Originally published on July 14, 2015 on autoTRADER.ca
Bobby is an Audi RS7. With a brain. His brain is made from metal and circuits and wires, and he has camera eyes and GPS ears, and he can learn a track in two laps, and drive it faster than you or me could without years of training and laps and laps to learn the track.
Bobby is the latest in Audi’s Piloted Driving experiments, a car capable of lapping a racetrack on its own after only two ‘track walks’. For Bobby’s purposes, the ‘track walks’ are two laps driven by a human at each edge of the track, during which Bobby can map the track’s coordinates using extremely precise digital GPS sensors in concert with a static antenna trackside. How precise? Within 1-2 cm precise. Bobby’s digital GPS is the only extra sensor necessary beyond the Audi RS7’s standard suite of radar, camera and dynamic sensors. The rest is brains.
Bobby’s brain is in the trunk. It has metal boxes that algorithm and wires that amplitude and plastic boxes that gigahertz. If I had known I would need a technology degree for this event, I might have sent someone with an aerospace engineering degree. Or a teenager.
What I did get was this: See the big silver box? The engineers put a bunch of ones and zeros inside that. Those GPS sensors add some more ones and zeros, and out comes a line. The racing line. While driving around the track at the speed of an experienced track driver, if a rabbit goes haring across the track, Bobby has a pair of stereoscopic cameras to see it and another metal box that says, “Whoa!” and stops the car. That’s why Bobby can go out on the track on his own like a big boy.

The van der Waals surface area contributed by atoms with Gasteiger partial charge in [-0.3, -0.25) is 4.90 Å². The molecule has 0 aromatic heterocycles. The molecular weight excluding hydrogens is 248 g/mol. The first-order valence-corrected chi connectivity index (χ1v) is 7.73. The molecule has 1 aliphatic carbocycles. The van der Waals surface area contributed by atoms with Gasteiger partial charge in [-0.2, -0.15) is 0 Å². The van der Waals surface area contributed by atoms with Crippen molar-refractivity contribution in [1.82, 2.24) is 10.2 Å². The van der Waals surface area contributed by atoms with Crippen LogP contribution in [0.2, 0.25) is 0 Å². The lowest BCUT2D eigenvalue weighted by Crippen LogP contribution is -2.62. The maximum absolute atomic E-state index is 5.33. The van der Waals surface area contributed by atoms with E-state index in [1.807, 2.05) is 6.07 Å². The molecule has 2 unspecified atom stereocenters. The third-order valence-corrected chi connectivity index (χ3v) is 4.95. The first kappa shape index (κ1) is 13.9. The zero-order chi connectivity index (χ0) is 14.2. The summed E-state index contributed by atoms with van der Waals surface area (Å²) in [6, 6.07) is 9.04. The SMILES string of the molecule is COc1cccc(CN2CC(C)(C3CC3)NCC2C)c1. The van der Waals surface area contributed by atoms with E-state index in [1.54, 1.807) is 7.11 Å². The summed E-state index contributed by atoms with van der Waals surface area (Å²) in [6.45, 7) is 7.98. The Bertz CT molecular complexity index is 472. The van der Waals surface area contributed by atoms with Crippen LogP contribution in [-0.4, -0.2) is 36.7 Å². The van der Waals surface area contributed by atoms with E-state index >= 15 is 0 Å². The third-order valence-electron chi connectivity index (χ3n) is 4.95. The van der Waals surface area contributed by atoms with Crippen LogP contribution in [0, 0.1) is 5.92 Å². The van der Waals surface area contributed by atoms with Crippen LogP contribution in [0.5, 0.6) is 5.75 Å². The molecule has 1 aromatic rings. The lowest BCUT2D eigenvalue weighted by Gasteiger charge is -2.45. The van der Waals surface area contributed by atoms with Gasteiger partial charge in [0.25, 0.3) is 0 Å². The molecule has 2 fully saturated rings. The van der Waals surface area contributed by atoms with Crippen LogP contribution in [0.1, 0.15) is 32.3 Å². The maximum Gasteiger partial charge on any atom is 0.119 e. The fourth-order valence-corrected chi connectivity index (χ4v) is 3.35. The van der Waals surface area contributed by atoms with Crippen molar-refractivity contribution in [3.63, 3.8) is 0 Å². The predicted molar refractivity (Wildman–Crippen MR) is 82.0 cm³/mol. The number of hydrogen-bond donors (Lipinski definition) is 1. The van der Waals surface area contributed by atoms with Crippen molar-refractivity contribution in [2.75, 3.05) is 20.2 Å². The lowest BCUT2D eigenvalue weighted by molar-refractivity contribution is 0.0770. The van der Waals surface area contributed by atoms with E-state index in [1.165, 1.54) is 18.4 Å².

Bobby has a brother called Robby. He only has the first box, so he can only go out if mommy or daddy are sitting in the driver’s seat, ready to grab the wheel and pounce on the brakes so we don’t run over any rabbits. Robby has a very specific skill set, which does not include dealing with the chaos and decision-making algorithms required to navigate even one block around a city street. Robby’s skill set (like Bobby) is to make full use of the RS7’s performance capabilities to drive as quickly as possible around a given route, making split-second adjustments to throttle, steering and brakes to lap the circuit quickly and safely.
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Robby has also been modified so that his weight, when carrying two occupants, will match a standard RS7 with one occupant (a driver). That weight reduction came by way of ripping out rear seats and removing some of Bobby’s redundant systems – a set of stereoscopic cameras, secondary brake booster controls, and some of its, well, brain, which is why it requires an ‘emergency human’ in the driver’s seat. We had the privilege of riding shotgun as Robby did a hot lap around northern California’s Sonoma Raceway with an Audi engineer in the driver’s seat ready to take over in the unlikely event of an anomaly, then driving a standard RS7 on our own to give us a sense of the difficulty level involved.